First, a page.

Disability Dribblings

I am an odd duck, kind of in the no man’s land between being bona fide disabled and normal.  Until the age of 26 I didn’t self-identify as disabled.  My hand was forced due to all the prejudice I encountered upon trying to find a job.  I write some (probably very politically incorrect) thoughts on this below:

We fight to achieve the milestones those without a disability take for granted, and—upon achieving them—they mean so much more to us.  I had a real job for two years of my life.  It wasn’t an easy two years but I felt better about myself those two years than the rest of teen and my adult life.  I think those with disabilities are actually judged more harshly when they do not reach these milestones or at least the judgement given is felt more acutely.

We recognize how amazing and life-giving conformity is.  People like to pretend that self-expression and being unique are important.  What you find out is usually these expressions are things that are under one’s control—there is always a way to go back to the conforming expression if one so chooses.  For example white people can look brown without being subjected to prejudice where brown people cannot.  Someone who has to use a wheelchair all the time will be subjected to scorn and ostracism that someone who is in one temporarily will not.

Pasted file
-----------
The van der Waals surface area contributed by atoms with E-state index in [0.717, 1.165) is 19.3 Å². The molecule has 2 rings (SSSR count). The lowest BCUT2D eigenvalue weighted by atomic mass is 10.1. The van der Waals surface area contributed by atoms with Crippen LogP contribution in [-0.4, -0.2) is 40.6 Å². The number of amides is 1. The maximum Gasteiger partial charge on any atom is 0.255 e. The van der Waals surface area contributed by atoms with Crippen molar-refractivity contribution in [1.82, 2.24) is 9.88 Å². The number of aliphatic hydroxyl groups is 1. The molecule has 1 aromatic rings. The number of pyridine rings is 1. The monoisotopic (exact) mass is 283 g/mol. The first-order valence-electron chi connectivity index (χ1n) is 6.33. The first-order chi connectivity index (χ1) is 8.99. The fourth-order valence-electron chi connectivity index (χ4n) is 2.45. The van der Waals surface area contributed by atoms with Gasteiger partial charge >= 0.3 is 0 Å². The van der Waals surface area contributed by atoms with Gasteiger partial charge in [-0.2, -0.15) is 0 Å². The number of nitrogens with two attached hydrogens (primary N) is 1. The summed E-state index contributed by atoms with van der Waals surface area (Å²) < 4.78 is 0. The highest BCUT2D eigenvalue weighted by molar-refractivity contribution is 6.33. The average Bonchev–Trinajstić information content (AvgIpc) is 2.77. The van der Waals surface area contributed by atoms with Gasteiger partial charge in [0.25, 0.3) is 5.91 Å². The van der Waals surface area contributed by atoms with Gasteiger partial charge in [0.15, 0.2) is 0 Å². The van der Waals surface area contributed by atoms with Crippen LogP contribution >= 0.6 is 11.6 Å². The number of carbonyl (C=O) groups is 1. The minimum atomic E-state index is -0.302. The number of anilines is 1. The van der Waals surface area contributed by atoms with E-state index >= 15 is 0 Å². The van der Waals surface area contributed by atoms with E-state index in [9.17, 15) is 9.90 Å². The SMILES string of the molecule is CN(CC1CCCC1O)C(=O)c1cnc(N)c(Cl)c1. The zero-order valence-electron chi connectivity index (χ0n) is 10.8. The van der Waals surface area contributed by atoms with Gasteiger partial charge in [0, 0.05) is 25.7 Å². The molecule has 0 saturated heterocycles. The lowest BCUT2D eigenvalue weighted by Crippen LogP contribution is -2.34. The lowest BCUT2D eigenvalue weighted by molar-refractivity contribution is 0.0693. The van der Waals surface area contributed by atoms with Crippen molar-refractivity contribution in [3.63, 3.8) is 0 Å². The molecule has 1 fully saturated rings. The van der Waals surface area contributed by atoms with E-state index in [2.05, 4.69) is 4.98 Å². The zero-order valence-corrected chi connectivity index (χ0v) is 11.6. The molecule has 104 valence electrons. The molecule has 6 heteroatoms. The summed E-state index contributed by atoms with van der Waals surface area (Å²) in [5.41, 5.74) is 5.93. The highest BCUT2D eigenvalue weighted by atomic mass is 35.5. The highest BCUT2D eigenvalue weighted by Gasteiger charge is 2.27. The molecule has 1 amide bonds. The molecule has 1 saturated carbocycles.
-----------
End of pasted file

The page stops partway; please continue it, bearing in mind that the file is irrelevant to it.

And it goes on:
We’re a great test case for a lot of society’s myths.  Do people like someone for who they really are or what they have to offer?  Do people have innate worth?  Will the church include us even when it involves some of the laity acting sacrificially (giving rides, etc..)?  Is the workplace a fair place for all?  Does one’s bigotry toward a minority going down as one’s IQ goes up apply to disability?

We are expected to be exceptional in some area (or at least have a really sunny attitude) to “make up” for our disability.   A lot of time we have no choice but to be so good at something because, due to prejudice, the barrier of entry to anything is a lot higher for us.  A lot of us resent this but we have no choice but to play along.  Some of us are pretty talented but not talented enough to surmount the barrier of prejudice.   We languish.

The Reason.  This one applies to all minorities but hits us hard as well.  When something negative happens to us we automatically assume it is because of—The Reason—our disability (or its fallout—i.e. not possessing vocational success).  This makes navigating negative experiences more opaque, because sometimes negative things happen for other reasons, but situations are so mufti-faceted and there is so much latent hurt that they get lumped in.

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